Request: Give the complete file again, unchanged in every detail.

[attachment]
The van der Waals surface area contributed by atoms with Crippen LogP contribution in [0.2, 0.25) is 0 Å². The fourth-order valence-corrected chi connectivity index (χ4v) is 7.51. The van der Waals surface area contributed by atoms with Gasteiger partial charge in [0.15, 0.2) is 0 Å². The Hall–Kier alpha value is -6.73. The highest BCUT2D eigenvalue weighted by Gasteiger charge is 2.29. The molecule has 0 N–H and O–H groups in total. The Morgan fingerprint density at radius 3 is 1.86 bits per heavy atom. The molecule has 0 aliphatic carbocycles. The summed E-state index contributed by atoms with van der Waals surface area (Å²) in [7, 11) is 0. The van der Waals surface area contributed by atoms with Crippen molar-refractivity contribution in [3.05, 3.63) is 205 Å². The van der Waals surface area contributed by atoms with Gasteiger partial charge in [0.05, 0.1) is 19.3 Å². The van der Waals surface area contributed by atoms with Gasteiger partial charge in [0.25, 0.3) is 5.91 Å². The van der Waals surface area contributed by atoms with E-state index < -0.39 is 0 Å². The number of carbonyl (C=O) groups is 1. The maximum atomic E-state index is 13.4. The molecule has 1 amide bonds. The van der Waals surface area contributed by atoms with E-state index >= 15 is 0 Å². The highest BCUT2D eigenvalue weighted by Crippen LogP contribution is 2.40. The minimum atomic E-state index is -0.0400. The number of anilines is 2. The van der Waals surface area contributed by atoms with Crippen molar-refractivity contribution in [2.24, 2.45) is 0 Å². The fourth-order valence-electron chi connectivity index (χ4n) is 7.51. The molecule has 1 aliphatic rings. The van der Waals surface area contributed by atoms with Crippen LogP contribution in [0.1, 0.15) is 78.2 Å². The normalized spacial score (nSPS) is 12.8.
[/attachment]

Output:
The van der Waals surface area contributed by atoms with Crippen LogP contribution in [0.2, 0.25) is 0 Å². The fourth-order valence-corrected chi connectivity index (χ4v) is 7.51. The van der Waals surface area contributed by atoms with Gasteiger partial charge in [0.15, 0.2) is 0 Å². The Hall–Kier alpha value is -6.73. The highest BCUT2D eigenvalue weighted by Gasteiger charge is 2.29. The molecule has 0 N–H and O–H groups in total. The Morgan fingerprint density at radius 3 is 1.86 bits per heavy atom. The molecule has 0 aliphatic carbocycles. The summed E-state index contributed by atoms with van der Waals surface area (Å²) in [7, 11) is 0. The van der Waals surface area contributed by atoms with Crippen molar-refractivity contribution in [3.05, 3.63) is 205 Å². The van der Waals surface area contributed by atoms with Gasteiger partial charge in [0.05, 0.1) is 19.3 Å². The van der Waals surface area contributed by atoms with Gasteiger partial charge in [0.25, 0.3) is 5.91 Å². The van der Waals surface area contributed by atoms with E-state index < -0.39 is 0 Å². The number of carbonyl (C=O) groups is 1. The maximum atomic E-state index is 13.4. The molecule has 1 amide bonds. The van der Waals surface area contributed by atoms with E-state index >= 15 is 0 Å². The highest BCUT2D eigenvalue weighted by Crippen LogP contribution is 2.40. The minimum atomic E-state index is -0.0400. The number of anilines is 2. The van der Waals surface area contributed by atoms with Crippen molar-refractivity contribution in [2.24, 2.45) is 0 Å². The fourth-order valence-electron chi connectivity index (χ4n) is 7.51. The molecule has 1 aliphatic rings. The van der Waals surface area contributed by atoms with Crippen LogP contribution in [0.1, 0.15) is 78.2 Å². The normalized spacial score (nSPS) is 12.8.